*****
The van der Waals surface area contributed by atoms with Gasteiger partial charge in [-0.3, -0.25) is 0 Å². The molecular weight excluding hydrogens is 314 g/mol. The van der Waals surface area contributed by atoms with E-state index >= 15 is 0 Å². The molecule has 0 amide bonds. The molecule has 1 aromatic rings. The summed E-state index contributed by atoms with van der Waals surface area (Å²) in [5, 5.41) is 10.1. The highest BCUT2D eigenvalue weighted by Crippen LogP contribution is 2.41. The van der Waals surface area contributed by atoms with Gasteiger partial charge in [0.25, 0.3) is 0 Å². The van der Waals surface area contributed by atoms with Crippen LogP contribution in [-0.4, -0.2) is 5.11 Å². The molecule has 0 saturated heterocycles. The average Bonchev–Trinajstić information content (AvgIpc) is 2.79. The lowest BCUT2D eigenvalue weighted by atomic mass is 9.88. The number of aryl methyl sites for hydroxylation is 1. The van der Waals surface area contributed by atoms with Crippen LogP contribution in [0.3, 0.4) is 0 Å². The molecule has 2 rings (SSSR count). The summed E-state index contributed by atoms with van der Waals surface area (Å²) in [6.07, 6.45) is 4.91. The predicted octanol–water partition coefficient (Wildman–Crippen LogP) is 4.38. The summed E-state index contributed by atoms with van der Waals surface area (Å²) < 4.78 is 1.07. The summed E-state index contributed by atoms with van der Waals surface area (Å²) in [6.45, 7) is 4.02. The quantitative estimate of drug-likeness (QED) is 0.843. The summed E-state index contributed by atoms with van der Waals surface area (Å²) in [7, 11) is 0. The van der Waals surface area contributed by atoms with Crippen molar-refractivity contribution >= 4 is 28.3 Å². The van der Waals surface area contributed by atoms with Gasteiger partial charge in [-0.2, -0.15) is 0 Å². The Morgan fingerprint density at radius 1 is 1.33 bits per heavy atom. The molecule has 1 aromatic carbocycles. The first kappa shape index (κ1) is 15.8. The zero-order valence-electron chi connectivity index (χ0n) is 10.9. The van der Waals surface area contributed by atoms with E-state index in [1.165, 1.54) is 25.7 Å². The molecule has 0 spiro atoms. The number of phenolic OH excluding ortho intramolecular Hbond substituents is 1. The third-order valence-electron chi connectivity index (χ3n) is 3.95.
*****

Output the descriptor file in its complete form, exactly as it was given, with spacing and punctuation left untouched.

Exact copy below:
The van der Waals surface area contributed by atoms with Gasteiger partial charge in [-0.3, -0.25) is 0 Å². The molecular weight excluding hydrogens is 314 g/mol. The van der Waals surface area contributed by atoms with E-state index >= 15 is 0 Å². The molecule has 0 amide bonds. The molecule has 1 aromatic rings. The summed E-state index contributed by atoms with van der Waals surface area (Å²) in [5, 5.41) is 10.1. The highest BCUT2D eigenvalue weighted by Crippen LogP contribution is 2.41. The van der Waals surface area contributed by atoms with Gasteiger partial charge in [0.25, 0.3) is 0 Å². The van der Waals surface area contributed by atoms with Crippen LogP contribution in [-0.4, -0.2) is 5.11 Å². The molecule has 0 saturated heterocycles. The average Bonchev–Trinajstić information content (AvgIpc) is 2.79. The lowest BCUT2D eigenvalue weighted by atomic mass is 9.88. The number of aryl methyl sites for hydroxylation is 1. The van der Waals surface area contributed by atoms with Crippen LogP contribution in [0.3, 0.4) is 0 Å². The molecule has 2 rings (SSSR count). The summed E-state index contributed by atoms with van der Waals surface area (Å²) in [6.07, 6.45) is 4.91. The predicted octanol–water partition coefficient (Wildman–Crippen LogP) is 4.38. The summed E-state index contributed by atoms with van der Waals surface area (Å²) < 4.78 is 1.07. The summed E-state index contributed by atoms with van der Waals surface area (Å²) in [6.45, 7) is 4.02. The quantitative estimate of drug-likeness (QED) is 0.843. The summed E-state index contributed by atoms with van der Waals surface area (Å²) in [7, 11) is 0. The van der Waals surface area contributed by atoms with Crippen molar-refractivity contribution >= 4 is 28.3 Å². The van der Waals surface area contributed by atoms with Gasteiger partial charge in [-0.2, -0.15) is 0 Å². The Morgan fingerprint density at radius 1 is 1.33 bits per heavy atom. The molecule has 1 aromatic carbocycles. The first kappa shape index (κ1) is 15.8. The zero-order valence-electron chi connectivity index (χ0n) is 10.9. The van der Waals surface area contributed by atoms with E-state index in [1.165, 1.54) is 25.7 Å². The molecule has 0 spiro atoms. The number of phenolic OH excluding ortho intramolecular Hbond substituents is 1. The third-order valence-electron chi connectivity index (χ3n) is 3.95.